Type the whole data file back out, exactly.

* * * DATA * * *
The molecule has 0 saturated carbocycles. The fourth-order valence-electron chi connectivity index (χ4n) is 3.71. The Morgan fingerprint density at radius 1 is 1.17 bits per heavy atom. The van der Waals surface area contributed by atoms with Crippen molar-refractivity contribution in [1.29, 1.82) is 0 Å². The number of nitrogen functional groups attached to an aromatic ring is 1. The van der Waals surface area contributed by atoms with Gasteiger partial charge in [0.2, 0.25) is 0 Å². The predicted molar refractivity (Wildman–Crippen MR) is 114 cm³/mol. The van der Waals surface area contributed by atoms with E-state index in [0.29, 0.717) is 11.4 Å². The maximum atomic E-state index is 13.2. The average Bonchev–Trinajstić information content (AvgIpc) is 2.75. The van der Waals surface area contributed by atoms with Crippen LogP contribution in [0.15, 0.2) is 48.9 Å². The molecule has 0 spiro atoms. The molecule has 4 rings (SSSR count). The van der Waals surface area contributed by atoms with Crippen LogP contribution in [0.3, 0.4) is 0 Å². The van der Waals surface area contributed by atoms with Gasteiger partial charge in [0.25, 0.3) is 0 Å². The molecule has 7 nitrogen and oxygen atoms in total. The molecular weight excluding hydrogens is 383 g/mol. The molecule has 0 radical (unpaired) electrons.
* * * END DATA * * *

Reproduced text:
The molecule has 0 saturated carbocycles. The fourth-order valence-electron chi connectivity index (χ4n) is 3.71. The Morgan fingerprint density at radius 1 is 1.17 bits per heavy atom. The van der Waals surface area contributed by atoms with Crippen molar-refractivity contribution in [1.29, 1.82) is 0 Å². The number of nitrogen functional groups attached to an aromatic ring is 1. The van der Waals surface area contributed by atoms with Gasteiger partial charge in [0.2, 0.25) is 0 Å². The predicted molar refractivity (Wildman–Crippen MR) is 114 cm³/mol. The van der Waals surface area contributed by atoms with E-state index in [0.29, 0.717) is 11.4 Å². The maximum atomic E-state index is 13.2. The average Bonchev–Trinajstić information content (AvgIpc) is 2.75. The van der Waals surface area contributed by atoms with Crippen LogP contribution in [0.15, 0.2) is 48.9 Å². The molecule has 0 spiro atoms. The molecule has 4 rings (SSSR count). The van der Waals surface area contributed by atoms with Crippen LogP contribution in [0.3, 0.4) is 0 Å². The van der Waals surface area contributed by atoms with Gasteiger partial charge in [0.25, 0.3) is 0 Å². The molecule has 7 nitrogen and oxygen atoms in total. The molecular weight excluding hydrogens is 383 g/mol. The molecule has 0 radical (unpaired) electrons.